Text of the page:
Summerteeth is unquestionably a pop album. It features about as many keyboards as it does guitars; the banjo's in there, but so are the tambourine, the toy harp, the sleigh bells, and the timpani. It's unified even in its diversity: three-chord ballads like "Via Chicago" make nice with the likes of the title track, which hops from one key to another midsong, and pop-rock radio nuggets like "ELT" cohabit comfortably with the meticulously scored "Pieholden Suite." Tweedy's lyrics are arrestingly imagistic ("I wrote my name on the back of a leaf and watched it float away / The hope I had in a notebook full of white dry pages was all I had to say") and rendered in indelible turns of phrase ("How to fight loneliness? Smile all the time / Shine your teeth 'til meaningless / And sharpen them with lies").
Since November Tweedy has performed these songs six times at Lounge Ax--most recently in two shows last week--in classic troubadour mode, with just guitar and harmonica. Stripped to their skeletons, they reveal a simple but refined grace, evidence of Tweedy's coming of age as a performer. Though his between-song banter is consistently self-deprecating, his manner--seeking a fan's gaze, cocking an eyebrow during a guitar solo, loosing a howl that scrapes the edges of his vocal range--exudes a confidence that wipes away any lingering images of that gawky kid hiding behind a wall of hair in Uncle Tupelo, thumping crudely at his bass and braying mismatched harmonies to Jay Farrar's depth-charge baritone.
Because they take place not just in the city where he lives but in the club his wife, Sue Miller, owns, Tweedy's solo appearances have the intimacy of a kaffeeklatsch; because they are scarcely promoted, they customarily draw only hard-core devotees. Tweedy tends to work out new material (last week saw the debut of the unrecorded originals "Chinese Apple" and "I'm the Man Who Really Loves You") and toss off unexpected covers (Herman's Hermits and Blondie one night; a couple of traditional folk ballads the next). He'll even indulge the occasional request for Uncle Tupelo chestnuts ("Gun," "Black Eye").
But the Lounge Ax stage has also become a pulpit from which Tweedy can speak directly to those fans whose expectations weigh so heavily on him: thanks to the wonder of the Internet, comments he makes to a crowd of about 300 are quickly circulated to thousands. "I'm going to a cybercafe after the show to see what they think of me," he told the room in November. During both shows last week, he took time to respond to a National Organization for Women boycott of Summerteeth that was supposedly prompted by "She's a Jar." The boycott, it turns out, was only the satirical creation of a fan who posted a faux news bulletin to the Postcard list. But the ire in Tweedy's voice suggested that he thought it was real, and Maureen Herman, writing for CDNow's Allstar News, dutifully noted his response in her report on the show.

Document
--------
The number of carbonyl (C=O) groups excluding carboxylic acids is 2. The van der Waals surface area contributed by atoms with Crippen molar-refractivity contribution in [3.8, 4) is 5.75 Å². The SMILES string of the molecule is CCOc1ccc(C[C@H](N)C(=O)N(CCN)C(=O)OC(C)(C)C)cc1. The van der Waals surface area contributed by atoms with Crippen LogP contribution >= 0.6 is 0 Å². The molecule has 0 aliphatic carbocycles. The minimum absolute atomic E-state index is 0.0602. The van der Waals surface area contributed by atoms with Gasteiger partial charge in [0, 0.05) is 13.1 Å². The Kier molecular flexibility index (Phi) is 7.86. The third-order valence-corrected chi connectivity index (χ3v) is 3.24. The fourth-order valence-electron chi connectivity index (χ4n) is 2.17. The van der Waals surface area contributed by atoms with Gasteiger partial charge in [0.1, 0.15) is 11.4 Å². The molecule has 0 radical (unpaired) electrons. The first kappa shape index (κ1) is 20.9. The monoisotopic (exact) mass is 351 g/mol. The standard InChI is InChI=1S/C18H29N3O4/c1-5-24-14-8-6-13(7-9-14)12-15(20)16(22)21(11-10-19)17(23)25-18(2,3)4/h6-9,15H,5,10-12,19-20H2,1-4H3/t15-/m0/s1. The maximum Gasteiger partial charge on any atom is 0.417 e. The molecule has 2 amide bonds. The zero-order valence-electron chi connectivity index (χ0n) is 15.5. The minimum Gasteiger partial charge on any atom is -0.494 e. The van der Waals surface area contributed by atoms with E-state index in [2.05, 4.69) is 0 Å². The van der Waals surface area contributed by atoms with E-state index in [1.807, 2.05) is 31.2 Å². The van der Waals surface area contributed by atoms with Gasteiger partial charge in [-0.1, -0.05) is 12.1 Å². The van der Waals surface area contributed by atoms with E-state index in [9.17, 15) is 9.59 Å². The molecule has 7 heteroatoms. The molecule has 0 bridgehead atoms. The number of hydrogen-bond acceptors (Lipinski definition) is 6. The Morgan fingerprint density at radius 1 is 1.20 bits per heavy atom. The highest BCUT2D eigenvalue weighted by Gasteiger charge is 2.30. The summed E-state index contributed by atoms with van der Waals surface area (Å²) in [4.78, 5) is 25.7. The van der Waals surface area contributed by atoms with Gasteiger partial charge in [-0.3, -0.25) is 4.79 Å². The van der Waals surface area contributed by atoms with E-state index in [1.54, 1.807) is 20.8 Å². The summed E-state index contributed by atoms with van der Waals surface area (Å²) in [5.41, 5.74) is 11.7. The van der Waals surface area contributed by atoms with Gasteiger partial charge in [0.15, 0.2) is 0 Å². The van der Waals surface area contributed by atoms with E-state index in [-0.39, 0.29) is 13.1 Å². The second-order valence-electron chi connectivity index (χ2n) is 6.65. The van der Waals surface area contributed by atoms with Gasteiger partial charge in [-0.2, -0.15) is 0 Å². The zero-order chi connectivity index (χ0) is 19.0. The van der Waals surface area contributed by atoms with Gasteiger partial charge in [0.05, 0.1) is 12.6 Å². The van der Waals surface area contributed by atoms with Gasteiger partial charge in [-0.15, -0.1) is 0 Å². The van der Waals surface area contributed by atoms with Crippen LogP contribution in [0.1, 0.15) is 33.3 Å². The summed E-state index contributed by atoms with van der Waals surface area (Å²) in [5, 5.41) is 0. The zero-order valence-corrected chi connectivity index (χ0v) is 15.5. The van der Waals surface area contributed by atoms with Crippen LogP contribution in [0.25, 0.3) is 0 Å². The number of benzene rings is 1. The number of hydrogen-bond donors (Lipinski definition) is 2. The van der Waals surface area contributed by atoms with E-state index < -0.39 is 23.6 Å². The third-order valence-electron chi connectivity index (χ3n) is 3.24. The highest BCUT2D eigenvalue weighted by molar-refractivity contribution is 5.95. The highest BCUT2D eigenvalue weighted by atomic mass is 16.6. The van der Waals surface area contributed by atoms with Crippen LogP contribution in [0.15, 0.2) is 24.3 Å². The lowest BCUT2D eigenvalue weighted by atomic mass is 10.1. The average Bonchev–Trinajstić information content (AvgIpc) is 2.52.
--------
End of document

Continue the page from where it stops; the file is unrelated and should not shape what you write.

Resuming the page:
Maybe this bungle will encourage Tweedy to let his music speak for itself in the future. Not surprisingly, that's when he's at his most eloquent, as Wilco's sold-out gig May 7 at the Riviera proved. Displaying the chops he's honed at Lounge Ax, he picked nimble folk riffs in "Hesitating Beauty" (from Wilco and Billy Bragg's Woody Guthrie project, Mermaid Avenue) and even stepped out for a pair of guitar solos. And only when appropriate, as on A.M.'s "I Must Be High" and "She's a Jar," did he deploy the laconic, behind-the-beat drawl that was once his only vocal trick. He plunged with fervor into Being There's "Monday" and "I Got You (At the End of the Century)," both Stonesy rave-ups of a caliber Jagger and Richards haven't sniffed in two decades, and screamed himself hoarse on "Hoodoo Voodoo" (also from Mermaid Avenue). When he cooed Bennett's "My Darling," it sounded for all the world like a late-night reassurance to Tweedy's three-year-old son, Spencer, who was in attendance that evening: "We made you, my darling, with the love in each of our hearts / We were a family, my darling, right from the start." Though the band did more than justice to the album's dense orchestrations, with shining guitar and keyboard work by Bennett and local multi-instrumentalist Leroy Bach, Wilco could play a thousand shows that good and still not please all the disgruntled fans of Tweedy's early work. But some of those fans have found an enterprising solution to the problem: tapes of his solo shows, widely available via Postcard, have become a kind of alternate version of Summerteeth. Wilco seem to approve; in fact, they've released a couple of the performances as B sides on a UK-only single. Maybe at Lounge Ax Tweedy and his fans have finally come to terms with who he wants to be.
Art accompanying story in printed newspaper (not available in this archive): photo/Jim Newberry.